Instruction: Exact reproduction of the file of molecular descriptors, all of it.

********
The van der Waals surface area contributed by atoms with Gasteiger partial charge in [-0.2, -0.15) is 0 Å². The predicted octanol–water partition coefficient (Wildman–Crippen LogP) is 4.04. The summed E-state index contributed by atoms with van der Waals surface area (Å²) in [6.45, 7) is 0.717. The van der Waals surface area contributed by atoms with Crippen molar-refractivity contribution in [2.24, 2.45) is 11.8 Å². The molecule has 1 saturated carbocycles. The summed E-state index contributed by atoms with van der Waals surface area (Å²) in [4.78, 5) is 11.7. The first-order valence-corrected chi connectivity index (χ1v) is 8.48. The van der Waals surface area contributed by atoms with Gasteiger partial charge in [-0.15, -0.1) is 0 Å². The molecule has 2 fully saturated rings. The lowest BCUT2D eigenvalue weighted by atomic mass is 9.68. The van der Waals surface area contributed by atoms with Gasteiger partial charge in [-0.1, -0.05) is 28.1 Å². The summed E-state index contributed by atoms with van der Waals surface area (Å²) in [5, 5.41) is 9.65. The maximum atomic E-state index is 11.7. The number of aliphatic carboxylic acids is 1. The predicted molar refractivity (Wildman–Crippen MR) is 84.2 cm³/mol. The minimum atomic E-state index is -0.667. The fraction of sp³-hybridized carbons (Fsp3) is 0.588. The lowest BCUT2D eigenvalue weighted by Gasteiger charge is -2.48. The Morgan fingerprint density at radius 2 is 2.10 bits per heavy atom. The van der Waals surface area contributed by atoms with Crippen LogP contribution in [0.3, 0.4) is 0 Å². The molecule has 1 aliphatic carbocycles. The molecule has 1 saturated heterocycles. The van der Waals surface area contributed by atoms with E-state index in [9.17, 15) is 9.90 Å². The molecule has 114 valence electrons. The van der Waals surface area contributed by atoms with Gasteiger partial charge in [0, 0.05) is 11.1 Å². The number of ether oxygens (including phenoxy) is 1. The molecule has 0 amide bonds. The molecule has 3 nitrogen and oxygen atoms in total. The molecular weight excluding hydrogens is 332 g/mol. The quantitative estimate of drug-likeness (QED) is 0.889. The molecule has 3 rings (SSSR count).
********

The van der Waals surface area contributed by atoms with Gasteiger partial charge in [-0.2, -0.15) is 0 Å². The predicted octanol–water partition coefficient (Wildman–Crippen LogP) is 4.04. The summed E-state index contributed by atoms with van der Waals surface area (Å²) in [6.45, 7) is 0.717. The van der Waals surface area contributed by atoms with Crippen molar-refractivity contribution in [2.24, 2.45) is 11.8 Å². The molecule has 1 saturated carbocycles. The summed E-state index contributed by atoms with van der Waals surface area (Å²) in [4.78, 5) is 11.7. The first-order valence-corrected chi connectivity index (χ1v) is 8.48. The van der Waals surface area contributed by atoms with Gasteiger partial charge in [-0.15, -0.1) is 0 Å². The molecule has 2 fully saturated rings. The lowest BCUT2D eigenvalue weighted by atomic mass is 9.68. The van der Waals surface area contributed by atoms with Gasteiger partial charge in [-0.1, -0.05) is 28.1 Å². The summed E-state index contributed by atoms with van der Waals surface area (Å²) in [5, 5.41) is 9.65. The maximum atomic E-state index is 11.7. The number of aliphatic carboxylic acids is 1. The predicted molar refractivity (Wildman–Crippen MR) is 84.2 cm³/mol. The minimum atomic E-state index is -0.667. The fraction of sp³-hybridized carbons (Fsp3) is 0.588. The lowest BCUT2D eigenvalue weighted by Gasteiger charge is -2.48. The Morgan fingerprint density at radius 2 is 2.10 bits per heavy atom. The van der Waals surface area contributed by atoms with Crippen LogP contribution in [0.3, 0.4) is 0 Å². The molecule has 1 aliphatic carbocycles. The molecule has 1 saturated heterocycles. The van der Waals surface area contributed by atoms with E-state index in [9.17, 15) is 9.90 Å². The molecule has 114 valence electrons. The van der Waals surface area contributed by atoms with Gasteiger partial charge in [0, 0.05) is 11.1 Å². The number of ether oxygens (including phenoxy) is 1. The molecule has 0 amide bonds. The molecule has 3 nitrogen and oxygen atoms in total. The molecular weight excluding hydrogens is 332 g/mol. The quantitative estimate of drug-likeness (QED) is 0.889. The molecule has 3 rings (SSSR count).